How to build for growth

There are many people out there in business that plan to one day open up their own shop. Entry is not exactly difficult but success can be an entirely different story, especially for retail in particular. With low cash flow and inadequate understanding of variables such as branding, operations, and expansion retail has gotten increasingly complex. K-mart and Sears, who once represented the industry, are struggling to weather the storm of competitive e-commerce, big box stores, Wal-Mart and other attackers. To ensure success authors Collins Hemingway and Arthur Rubinfeld stress the importance of four basic principles.

  1. “Make No Little Plans” – One thing that is essential to growth is to think big. Being hopeful, optimistic, future-oriented and imaginative are keys in generating new concepts born of the values that give a company its reason for being.
  2. “Go Long” – From the American football expression that refers to long passes to score big and crush the competitions morale. The corollary to retail is moving products rapidly to generate high profits so your rivals cannot catch up to you. There is no way to get around the numbers so strive for high margins as a kind of insurance. Also pay attention to operations by operating smarter to cut costs without compromising your brand.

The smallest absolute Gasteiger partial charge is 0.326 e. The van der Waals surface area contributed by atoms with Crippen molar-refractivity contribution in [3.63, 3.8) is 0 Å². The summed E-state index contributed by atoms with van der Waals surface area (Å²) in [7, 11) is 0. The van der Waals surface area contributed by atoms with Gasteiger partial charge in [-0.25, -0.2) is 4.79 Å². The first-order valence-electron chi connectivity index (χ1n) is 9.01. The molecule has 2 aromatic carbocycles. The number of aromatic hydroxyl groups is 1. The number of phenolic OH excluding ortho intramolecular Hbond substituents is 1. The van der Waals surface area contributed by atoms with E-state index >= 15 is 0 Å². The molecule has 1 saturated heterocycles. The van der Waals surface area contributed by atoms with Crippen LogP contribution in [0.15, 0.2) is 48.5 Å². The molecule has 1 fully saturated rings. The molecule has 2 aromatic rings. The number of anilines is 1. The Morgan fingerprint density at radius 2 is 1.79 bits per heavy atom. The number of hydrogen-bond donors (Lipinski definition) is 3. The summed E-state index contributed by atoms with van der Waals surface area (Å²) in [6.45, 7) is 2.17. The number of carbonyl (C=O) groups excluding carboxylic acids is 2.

3. “Own Main & Main” – This principle covers the understanding of how to place your stores. The term coming from the method of Starbucks to look for corner locations or “Main Street” locations that work best for its concepts. You must know your customers and where they are in order to select the best location for your stores.
  4. “Push the Envelope: Path to Growth” – Simply avoiding mediocrity and staying fresh. Stores must innovate and adapt to each new era in retail. If you stand still your competition will pass you by in a heartbeat. Your mission is to stay compelling to your customers.

Arthur Rubinfeld was the executive VP who grew Starbucks from 100 outlets to more than 4000 stores by innovating with co-tenancy and co-branding relationships. Collins Hemingway was a director of business development and international marketing at Microsoft who also co-authored with Bill Gates on Business@The Speed of Thought. In order to build for growth Rubinfeld and Hemingway stress principles of thinking big, being oriented toward growth, finding the right location, and planning for the future.

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